By P.L. 6085 the commission is given "general supervision of all companies engaged in the manufacture, distribution, or sale of gas or electricity directly to the public or to be ultimately used by the public for lighting, heating or power * * * and of all companies engaged in the construction and maintenance of storage reservoirs * * * for the purpose of power to be developed at such reservoir * * * so far as may be necessary to enable it to perform the duties and exercise the powers conferred upon it by this chapter." And by P.L. 6091, "The commission shall have jurisdiction, on due notice, to hear, determine, render judgment and make orders and decrees in all matters provided for in the charter or articles of any corporation owning or operating any plant, line or property subject to supervision under this chapter * * *" P.L. 6085 and 6091 were originally enacted as Sec. 3 and 9, respectively, of No. 116 of the Acts of 1908, to which reference is made in the amendment to the petitionee's charter effected by No. 365 of the Acts of 1912.
The jurisdiction of the public service commission over this proceeding is claimed by the petitioners to be conferred by the foregoing statutes — (1) The original charter of 1792, providing for the assessment of compensation for injuries caused by flowage or otherwise by the Windham County Court; (2) The amendment of 1912, making the petitionee subject to the supervision and authority of the public service commission; and (3) P.L. 6091, conferring jurisdiction upon the commission to hear, determine and render judgment and make orders and decrees in all matters provided for in the charters of any corporation owning and operating any property subject to its supervision. Thus, it is argued, the authority of the Windham County Court to adjudge just and equitable compensation has been transferred to the commission, and that the language of the charter is sufficiently comprehensive to include injuries to property below as well as above the dam.
On the other hand, it is the position of the petitionee that the assessment of damages for previously committed acts is a judicial function, and, under the constitutional provision for the separation of powers, cannot be exercised by the commission.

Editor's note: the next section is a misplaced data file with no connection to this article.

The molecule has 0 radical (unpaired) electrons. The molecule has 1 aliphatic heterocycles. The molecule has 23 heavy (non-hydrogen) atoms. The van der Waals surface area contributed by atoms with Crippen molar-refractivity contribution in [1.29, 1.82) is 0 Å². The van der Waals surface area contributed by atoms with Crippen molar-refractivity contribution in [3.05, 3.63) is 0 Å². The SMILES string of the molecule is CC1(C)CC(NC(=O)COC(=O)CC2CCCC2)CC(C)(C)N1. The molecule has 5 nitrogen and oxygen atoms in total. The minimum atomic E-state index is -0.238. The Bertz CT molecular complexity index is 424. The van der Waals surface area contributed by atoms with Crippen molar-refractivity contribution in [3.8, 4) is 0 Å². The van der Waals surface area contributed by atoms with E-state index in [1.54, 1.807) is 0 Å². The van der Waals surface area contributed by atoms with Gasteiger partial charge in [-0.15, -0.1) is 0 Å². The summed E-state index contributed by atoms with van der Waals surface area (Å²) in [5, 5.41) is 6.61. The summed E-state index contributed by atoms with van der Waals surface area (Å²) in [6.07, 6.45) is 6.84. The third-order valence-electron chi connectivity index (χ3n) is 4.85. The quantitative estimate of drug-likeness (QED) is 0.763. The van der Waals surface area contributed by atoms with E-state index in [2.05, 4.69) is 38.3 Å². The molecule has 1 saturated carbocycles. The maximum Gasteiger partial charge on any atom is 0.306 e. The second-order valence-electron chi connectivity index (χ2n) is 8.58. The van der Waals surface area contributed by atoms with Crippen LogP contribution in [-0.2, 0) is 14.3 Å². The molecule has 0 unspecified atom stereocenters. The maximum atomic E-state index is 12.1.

The Constitution of this State (Chap. II, Sec. 5) provides that "The Legislative, Executive, and Judiciary departments, shall be separate and distinct, so that neither exercise the powers properly belonging to the others." This provision, which is a characteristic feature of American constitutional government (See Pillsbury, "Administrative Tribunals," 36 Harv. Law Rev. 405) does not mean an absolute separation of functions. Sabre et al. v. Rutland R.R. Co. et al., 86 Vt. 347, 362, 85 A. 693, Ann. Cas. 1915C 1269. Of necessity there must be a certain amount of overlapping or blending of the powers exercised by the different departments. To borrow the words of a distinguished authority: "The constitution does not require a rigid analytical classification in which every conceivable activity of government is assigned once for all exclusively to one of the three departments. There are many powers which are of doubtful classification both analytically and historically" — Roscoe Pound, "The Place of a Judiciary in a Democratic Polity." 27 Am. Bar Ass'n Journal 133, 136. While this was written with regard to the Federal Constitution, it is equally applicable to our own. But although one department of government may be authorized to exercise certain powers which may in some manner pertain to another, these powers must be such as are incidental to the discharge of the functions of the department exercising them. Re Opinion of Justices, 87 N.H. 492, 179 A. 344, 357, 110 A.L.R. 819, 822, 823. Beyond this the powers of one department may not constitutionally be conferred upon another. Denver v. Lynch, 92 Colo. 102, 18 P.2d. 907, 86 A.L.R. 907, 910; State ex rel. Williams v. Whitman, 116 Fla. 196, 150 So. 136, 156 So. 705, 95 A.L.R. 1416, 1421; State ex rel. Standard Oil Co. v. Blaisdell, 22 N.D. 86, 132 N.W. 769, 773, Ann. Cas. 1913E 1089.
The public service commission is an administrative body, clothed in some respects with quasi judicial functions, authorized in the exercise of the police power to make rules and regulations required by the public safety and convenience and to determine facts upon which existing laws shall operate, and having, in a sense, auxiliary or subordinate legislative powers which have been delegated to it by the General Assembly. Sabre et al. v. Rutland R.R. Co. et al., 86 Vt. 347, 361, 362, 85 A. 693, Ann. Cas. 1915C 1269; Bessette v. Goddard, 87 Vt. 77, 81, 88 A. 1. It is a body exercising special and statutory powers not according to the course of the common law, as to which nothing will be presumed in favor of its jurisdiction. Bessette v. Goddard, supra, page 82; Sayers v. Montpelier and Wells River R.R., 90 Vt. 201, 209, 97 A. 660. It has only such powers as are expressly conferred upon it by the Legislature, together with such incidental powers expressly granted or necessarily implied as are necessary to the full exercise of those granted, and it is merely an administrative board created by the State for carrying into effect the will of the State as expressed by its legislation. In re James, 97 Vt. 362, 367, 368, 123 A. 385: Trustees of Newport Center et al. v. Niles et al., 102 Vt. 121, 123, 146 A. 71.